Yes, let’s have a good look at RVA’s monumental history — with honesty and respect

Posted at 12:59 AM, Jun 23, 2017

RICHMOND, Va. -- Richmond's new mayor lived up to his name and a campaign promise Thursday when he introduced the Monument Avenue Commission and outlined its tasks to re-write the "false narratives" of Richmond's world-famous Confederate monuments and find some new statues to add some diversity.

It was perhaps Levar Stoney's most stony and passionate speech of his young career, delivered as other cities across the nation wrestle with the images and icons of the Civil War and what they say to us today.

"It was written in stone and bronze more than 100 years ago," Stoney said of our monuments during the press conference. "Not only does it distort history by lionizing the architects of and defenders of slavery, but also to perpetuate the tyranny and terror of Jim Crow that ushered a new era of white supremacy."

The monuments are all "part of the false narrative - the alternative facts, if you will - that we will begin to fact-check starting today," he said.

The commission, largely made up of esteemed historians and educators along with some city leaders and legal experts, is expected to come up with plans for plaques and other ways to explain the context of the monuments and those who created them, all by Nov. 1. (Really? Four months for 100-plus years of history?) There are two public hearings (really, that's all?) that will be announced soon that will occur some time in the next 90 days.

The mayor stated that he's not asking to tear any monuments down. But after the press conference - when asked about doing just that- he left the door open for demolition, saying what he wants done now is a "first step."

While the co-chair of the commission, Christy Coleman (CEO of the American Civil War Museum), struck a conciliatory tone and urged those present to work together to get this right, the mayor's comments indicated he felt certain that white supremacy and terror were the motives for the creation of the monuments. And he basically said he found all but one of them unworthy, if not detestable.

Robert E. Lee, the Confederate general whose statue sparked development of the now-famous Monument Avenue, had been dead nearly 20 years when his statue was unveiled May 29, 1890.

Robert E. Lee, the Confederate general whose statue sparked development of the now-famous Monument Avenue, had been dead nearly 20 years when his statue was unveiled May 29, 1890.

Me, I think an honest examination of how the monuments came to be is a fantastic idea, as long as it is done with integrity and respect. The correct information is available. (See the accompanying story I wrote in 1996 for a hint of it.)

And there's certainly room on this avenue for some grand new monuments.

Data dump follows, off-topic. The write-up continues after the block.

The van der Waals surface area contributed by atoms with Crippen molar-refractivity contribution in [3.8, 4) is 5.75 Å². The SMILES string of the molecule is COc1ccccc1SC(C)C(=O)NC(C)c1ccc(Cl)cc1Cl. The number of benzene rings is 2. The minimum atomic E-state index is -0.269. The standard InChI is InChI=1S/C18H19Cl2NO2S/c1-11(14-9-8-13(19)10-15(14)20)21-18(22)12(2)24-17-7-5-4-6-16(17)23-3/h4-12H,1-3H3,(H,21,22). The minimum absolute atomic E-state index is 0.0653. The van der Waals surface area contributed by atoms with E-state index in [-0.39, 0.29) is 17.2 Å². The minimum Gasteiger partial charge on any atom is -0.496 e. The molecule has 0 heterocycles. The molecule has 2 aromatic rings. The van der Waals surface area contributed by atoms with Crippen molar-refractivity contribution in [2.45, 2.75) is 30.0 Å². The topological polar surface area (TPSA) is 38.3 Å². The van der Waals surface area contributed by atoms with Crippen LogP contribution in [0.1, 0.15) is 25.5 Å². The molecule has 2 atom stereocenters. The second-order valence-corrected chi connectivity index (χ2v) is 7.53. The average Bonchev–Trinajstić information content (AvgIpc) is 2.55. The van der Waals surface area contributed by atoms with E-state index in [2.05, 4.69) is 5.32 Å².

"I think we should consider Monument Avenue have a little more diversity on that stretch of road," Stoney said. "Right now, Arthur Ashe stands alone as the only true champion on that street."

Monument to Matthew Fontaine Maury

Monument to Matthew Fontaine Maury

Wait a minute - the only true champion on Monument Avenue? What about Matthew Fontaine Maury?

Yes, some might say Commodore Maury was a face of the Confederate Navy - the guy who helped devise deadly mines for southern waters. (Most of his wartime efforts were in Europe, trying to stop the war.)

But this Spotsylvania County native was mainly known as the "pathfinder of the seas," the man who charted ocean currents and winds, a tireless researcher and author whose work in several fields before and after the war profoundly changed the world. He's buried here at Hollywood Cemetery, right beside presidents John Tyler and James Monroe.

Commodore Maury and Mrs. Elvira Evelina Moffitt

Commodore Maury and Mrs. Elvira Evelina Moffitt

And the person behind a monument for "the first and foremost oceanographer" wasn't some Jim Crow mafia, but Mrs. Elvira Evelina Moffitt, a 78-year-old woman and historical activist from North Carolina (please read her bio online) who tirelessly raised the money for one of the world's rare monuments to a heroic scientist. She lived just long enough to see it unveiled.

But it wasn't her idea. According to old newspaper reports, the monument to Maury was originally suggested by a letter-writer to the Richmond Times-Dispatch. It took 40 years to get it done.

The top of the monument to Matthew Fontaine Maury

The top of the monument to Matthew Fontaine Maury

My cursory review of the idealization of Richmond's monuments through the eyes of newspaper accounts at the time shows lengthy and complicated negotiations and fund-raising efforts, with some of the same concerns about racism and intimidation voiced then as the mayor shared on Thursday.

I am confident the commission will find and share the truth. It will cool to see what they come up with in terms of new monuments and "contextualizing" the old ones.

I just wish the mayor had introduced this complex and controversial effort with a little more grace and not so much stony condemnation.

HOLMBERG: A monumental history of squabbling over statues

HOLMBERG: Why Monument Avenue is safe as other cities remove Civil War statues